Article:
Earlier this week, the Florida Commission on Human Relations, a state agency responsible for addressing civil rights violations and discrimination, confirmed its responsibility to protect Floridians experiencing discrimination based on sexual orientation and gender identity.
And Florida’s LGBTQ community is celebrating. Equality Florida, an advocacy group, held a virtual town hall over Facebook live on Friday to declare victory and help others understand the statewide implications.
“No matter where you live, from my hometown in the Panhandle to the Keys,” said Nadine Smith, the group’s executive director, “if you experience discrimination based on sexual orientation or gender identity, you can file for protection, for justice — just like anybody else through the civil rights statute.”
She said that, although the work isn’t done, Florida’s LGBTQ community “can take a breath and we can celebrate together.”
For years, the state left it to cities and counties to extend protection to the community, and many did not.
Now, the commission’s declaration means that all members of Florida’s LGBTQ community have a state agency where they can file a complaint if they have been discriminated against.
Joe Saunders, a former Florida House member now the senior political director for Equality Florida, spoke with the Phoenix about the situation in more detail.
“If you experience discrimination in Pensacola — in a restaurant because you and your partner walk in holding hands and you’re told your kind isn’t wanted there — well, now you can go to the Commission on Human Relations and file a complaint,” Saunders said. “Before that, you didn’t have a place to go.”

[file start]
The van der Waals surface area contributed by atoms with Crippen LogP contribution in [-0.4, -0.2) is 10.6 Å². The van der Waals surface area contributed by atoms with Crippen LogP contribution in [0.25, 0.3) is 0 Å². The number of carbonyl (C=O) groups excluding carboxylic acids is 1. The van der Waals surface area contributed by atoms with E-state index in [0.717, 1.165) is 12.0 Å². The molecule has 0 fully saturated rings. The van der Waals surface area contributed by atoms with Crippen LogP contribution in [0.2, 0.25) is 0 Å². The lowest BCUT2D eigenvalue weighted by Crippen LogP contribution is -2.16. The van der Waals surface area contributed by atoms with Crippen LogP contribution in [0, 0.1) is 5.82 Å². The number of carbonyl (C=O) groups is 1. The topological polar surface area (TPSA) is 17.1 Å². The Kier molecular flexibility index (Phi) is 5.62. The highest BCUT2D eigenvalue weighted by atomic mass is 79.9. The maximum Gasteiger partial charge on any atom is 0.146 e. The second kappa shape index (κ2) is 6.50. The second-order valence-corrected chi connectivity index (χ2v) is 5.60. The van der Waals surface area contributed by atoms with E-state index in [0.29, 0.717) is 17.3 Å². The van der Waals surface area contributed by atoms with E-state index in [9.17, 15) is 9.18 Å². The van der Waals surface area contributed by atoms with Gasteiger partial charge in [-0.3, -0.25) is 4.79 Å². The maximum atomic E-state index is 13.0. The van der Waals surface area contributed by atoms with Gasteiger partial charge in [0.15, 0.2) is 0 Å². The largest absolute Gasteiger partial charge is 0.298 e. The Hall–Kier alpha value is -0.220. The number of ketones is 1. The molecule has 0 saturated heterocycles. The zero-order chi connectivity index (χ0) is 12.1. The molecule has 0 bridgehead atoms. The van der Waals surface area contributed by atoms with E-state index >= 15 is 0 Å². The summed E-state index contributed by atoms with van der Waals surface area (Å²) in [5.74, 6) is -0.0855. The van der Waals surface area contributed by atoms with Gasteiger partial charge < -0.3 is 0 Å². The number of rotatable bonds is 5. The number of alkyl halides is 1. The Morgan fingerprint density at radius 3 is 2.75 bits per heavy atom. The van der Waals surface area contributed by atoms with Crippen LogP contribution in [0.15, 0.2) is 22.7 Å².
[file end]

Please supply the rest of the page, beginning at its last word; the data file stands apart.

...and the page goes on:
Smith had referred to Title VII of the Civil Rights Act of 1964. In June, the U.S. Supreme Court ruled, in Bostock v. Clayton County, that workplace discrimination based on gender identity and sexual orientation violates that statute’s proscription against sex discrimination.
Additionally, last month President Joe Biden signed an executive order broadly protecting Americans from discrimination, “no matter who they are or whom they love,” in matters such as housing, education, and job opportunities.
The state commission consequently will accept claims of “sex discrimination based on gender identity or sexual orientation for investigation in employment and public accommodations complaints,” according to its declaration.
It also will take cases involving housing discrimination due to “non-conformity with gender stereotypes.”
Although the commission has promised to comply with the Bostock ruling and Biden’s order, the activists don’t expect the battle against anti-LGBTQ people to end soon.
“Now we have to defend it,” said Saunders told the Phoenix. “We know that there are forces in this state and in the country that want LGBT people to be invisible — that have tried every single maneuver they can to block access to these protections.”